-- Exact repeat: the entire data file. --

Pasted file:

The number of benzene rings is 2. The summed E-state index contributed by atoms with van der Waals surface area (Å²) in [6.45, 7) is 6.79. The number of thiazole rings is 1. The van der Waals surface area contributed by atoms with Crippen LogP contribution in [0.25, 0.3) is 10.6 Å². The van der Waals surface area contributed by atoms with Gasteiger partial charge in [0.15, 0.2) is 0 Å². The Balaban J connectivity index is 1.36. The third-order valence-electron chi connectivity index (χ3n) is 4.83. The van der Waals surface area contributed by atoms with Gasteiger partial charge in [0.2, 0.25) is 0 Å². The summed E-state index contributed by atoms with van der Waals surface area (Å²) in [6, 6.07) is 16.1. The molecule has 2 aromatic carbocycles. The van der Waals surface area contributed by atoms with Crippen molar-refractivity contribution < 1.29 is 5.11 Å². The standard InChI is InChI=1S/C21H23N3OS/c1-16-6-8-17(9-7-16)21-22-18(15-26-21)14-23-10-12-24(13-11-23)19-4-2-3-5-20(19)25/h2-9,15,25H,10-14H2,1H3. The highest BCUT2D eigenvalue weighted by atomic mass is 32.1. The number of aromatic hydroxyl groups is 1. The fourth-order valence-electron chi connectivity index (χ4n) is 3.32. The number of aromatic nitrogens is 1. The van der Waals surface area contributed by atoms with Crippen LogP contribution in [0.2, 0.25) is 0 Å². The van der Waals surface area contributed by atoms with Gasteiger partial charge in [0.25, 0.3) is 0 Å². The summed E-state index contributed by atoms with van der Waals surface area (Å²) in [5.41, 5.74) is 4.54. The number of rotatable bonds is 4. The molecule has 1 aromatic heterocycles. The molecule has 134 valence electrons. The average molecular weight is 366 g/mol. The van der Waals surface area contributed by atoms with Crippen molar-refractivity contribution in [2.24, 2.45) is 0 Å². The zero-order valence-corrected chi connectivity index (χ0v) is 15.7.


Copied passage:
The number of benzene rings is 2. The summed E-state index contributed by atoms with van der Waals surface area (Å²) in [6.45, 7) is 6.79. The number of thiazole rings is 1. The van der Waals surface area contributed by atoms with Crippen LogP contribution in [0.25, 0.3) is 10.6 Å². The van der Waals surface area contributed by atoms with Gasteiger partial charge in [0.15, 0.2) is 0 Å². The Balaban J connectivity index is 1.36. The third-order valence-electron chi connectivity index (χ3n) is 4.83. The van der Waals surface area contributed by atoms with Gasteiger partial charge in [0.2, 0.25) is 0 Å². The summed E-state index contributed by atoms with van der Waals surface area (Å²) in [6, 6.07) is 16.1. The molecule has 2 aromatic carbocycles. The van der Waals surface area contributed by atoms with Crippen molar-refractivity contribution < 1.29 is 5.11 Å². The standard InChI is InChI=1S/C21H23N3OS/c1-16-6-8-17(9-7-16)21-22-18(15-26-21)14-23-10-12-24(13-11-23)19-4-2-3-5-20(19)25/h2-9,15,25H,10-14H2,1H3. The highest BCUT2D eigenvalue weighted by atomic mass is 32.1. The number of aromatic hydroxyl groups is 1. The fourth-order valence-electron chi connectivity index (χ4n) is 3.32. The number of aromatic nitrogens is 1. The van der Waals surface area contributed by atoms with Crippen LogP contribution in [0.2, 0.25) is 0 Å². The van der Waals surface area contributed by atoms with Gasteiger partial charge in [0.25, 0.3) is 0 Å². The summed E-state index contributed by atoms with van der Waals surface area (Å²) in [5.41, 5.74) is 4.54. The number of rotatable bonds is 4. The molecule has 1 aromatic heterocycles. The molecule has 134 valence electrons. The average molecular weight is 366 g/mol. The van der Waals surface area contributed by atoms with Crippen molar-refractivity contribution in [2.24, 2.45) is 0 Å². The zero-order valence-corrected chi connectivity index (χ0v) is 15.7.